young children, and nearly all that I have come across were applicable to the case of the mother or nurse and the infant on her knee.
The third class—the “counting-out,” or “lot” rhymes, as they are called in Dorset, were commonly used by country children as a means of selecting by chance or lot those of their number upon whom is first to fall the burden or honour of playing a disagreeable or a distinguished part in their games. I would refer those who are interested in comparing the counting-out rhymes of various countries to Mr. H. C. Bolton’s exhaustive work on the subject, called The Counting-Out Rhymes of Children (published in New York in 1888), from which I gather that variants of several of those I give here are common in the United States of America, and especially in New England; a circumstance which perhaps it is only natural to expect from the large share that Dorset is supposed to have had in contributing to the early settlers of that colony.
It is the custom in agricultural districts for boys and men to keep birds off cornfields until the seeds are up, and the stalks high enough for protection. For this purpose an old gun is sometimes provided, or sometimes “clackers,” but more often the “bird-keepers” have to depend solely upon their own vocal powers. At such times songs or rhymes sung in a loud voice are frequently indulged in, and the following, heard by a passer-by in the neighbourhood of Halstock, is given as a specimen:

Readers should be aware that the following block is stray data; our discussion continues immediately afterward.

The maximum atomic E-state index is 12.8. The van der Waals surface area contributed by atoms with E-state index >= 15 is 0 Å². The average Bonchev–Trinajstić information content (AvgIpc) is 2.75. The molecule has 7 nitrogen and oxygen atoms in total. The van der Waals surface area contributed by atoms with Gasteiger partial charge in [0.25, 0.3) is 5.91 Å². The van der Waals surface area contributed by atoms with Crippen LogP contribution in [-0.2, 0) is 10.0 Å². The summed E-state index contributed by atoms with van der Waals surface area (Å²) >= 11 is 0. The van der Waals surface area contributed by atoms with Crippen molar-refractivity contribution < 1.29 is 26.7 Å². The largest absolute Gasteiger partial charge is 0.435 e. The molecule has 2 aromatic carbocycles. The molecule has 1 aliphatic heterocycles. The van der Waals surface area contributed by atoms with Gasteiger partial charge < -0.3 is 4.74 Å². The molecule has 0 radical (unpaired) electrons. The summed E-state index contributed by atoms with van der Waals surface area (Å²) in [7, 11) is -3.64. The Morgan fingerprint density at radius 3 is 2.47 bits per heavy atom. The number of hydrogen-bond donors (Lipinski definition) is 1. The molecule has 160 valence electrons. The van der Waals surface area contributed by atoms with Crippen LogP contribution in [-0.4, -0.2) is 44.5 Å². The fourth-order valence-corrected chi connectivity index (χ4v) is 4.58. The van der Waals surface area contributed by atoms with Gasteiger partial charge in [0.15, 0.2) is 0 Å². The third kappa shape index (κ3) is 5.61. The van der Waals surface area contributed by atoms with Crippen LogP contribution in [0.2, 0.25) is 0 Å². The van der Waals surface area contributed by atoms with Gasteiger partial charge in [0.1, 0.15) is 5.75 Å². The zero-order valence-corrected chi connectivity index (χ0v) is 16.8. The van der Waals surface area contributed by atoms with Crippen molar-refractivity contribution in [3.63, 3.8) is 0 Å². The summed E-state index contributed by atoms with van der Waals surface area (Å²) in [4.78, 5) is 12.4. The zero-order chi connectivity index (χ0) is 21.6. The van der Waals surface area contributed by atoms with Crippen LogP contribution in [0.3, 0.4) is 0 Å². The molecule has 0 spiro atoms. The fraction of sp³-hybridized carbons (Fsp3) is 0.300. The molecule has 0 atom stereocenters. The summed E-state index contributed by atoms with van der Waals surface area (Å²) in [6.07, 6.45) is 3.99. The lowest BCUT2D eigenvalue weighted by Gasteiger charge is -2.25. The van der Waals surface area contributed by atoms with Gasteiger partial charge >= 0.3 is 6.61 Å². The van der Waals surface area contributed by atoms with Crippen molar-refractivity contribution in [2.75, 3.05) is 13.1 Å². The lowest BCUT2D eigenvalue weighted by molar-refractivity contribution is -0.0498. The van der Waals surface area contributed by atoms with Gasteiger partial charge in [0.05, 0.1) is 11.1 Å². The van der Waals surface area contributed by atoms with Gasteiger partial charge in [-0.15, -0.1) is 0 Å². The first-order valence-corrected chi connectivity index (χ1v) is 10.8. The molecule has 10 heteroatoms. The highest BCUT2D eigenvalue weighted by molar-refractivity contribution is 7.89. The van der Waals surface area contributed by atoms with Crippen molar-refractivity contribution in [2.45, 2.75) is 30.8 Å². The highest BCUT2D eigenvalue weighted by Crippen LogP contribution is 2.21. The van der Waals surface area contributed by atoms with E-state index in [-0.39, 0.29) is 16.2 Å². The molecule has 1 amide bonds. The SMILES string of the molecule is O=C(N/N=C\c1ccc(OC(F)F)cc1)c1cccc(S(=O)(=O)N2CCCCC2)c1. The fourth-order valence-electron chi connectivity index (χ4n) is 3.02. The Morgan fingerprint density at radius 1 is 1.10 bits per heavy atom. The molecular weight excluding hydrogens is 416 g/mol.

“Vlee away blackie-cap,
Don’t ye hurt meäster’s crap,
While I vill my teätie-trap,
And lie down and teäk a nap.”
In the rural districts of Dorset the country folk have a great
- Called “chapping out” or “titting out” in Scotland.
- See Notes and Queries (2nd Series, vii. 313).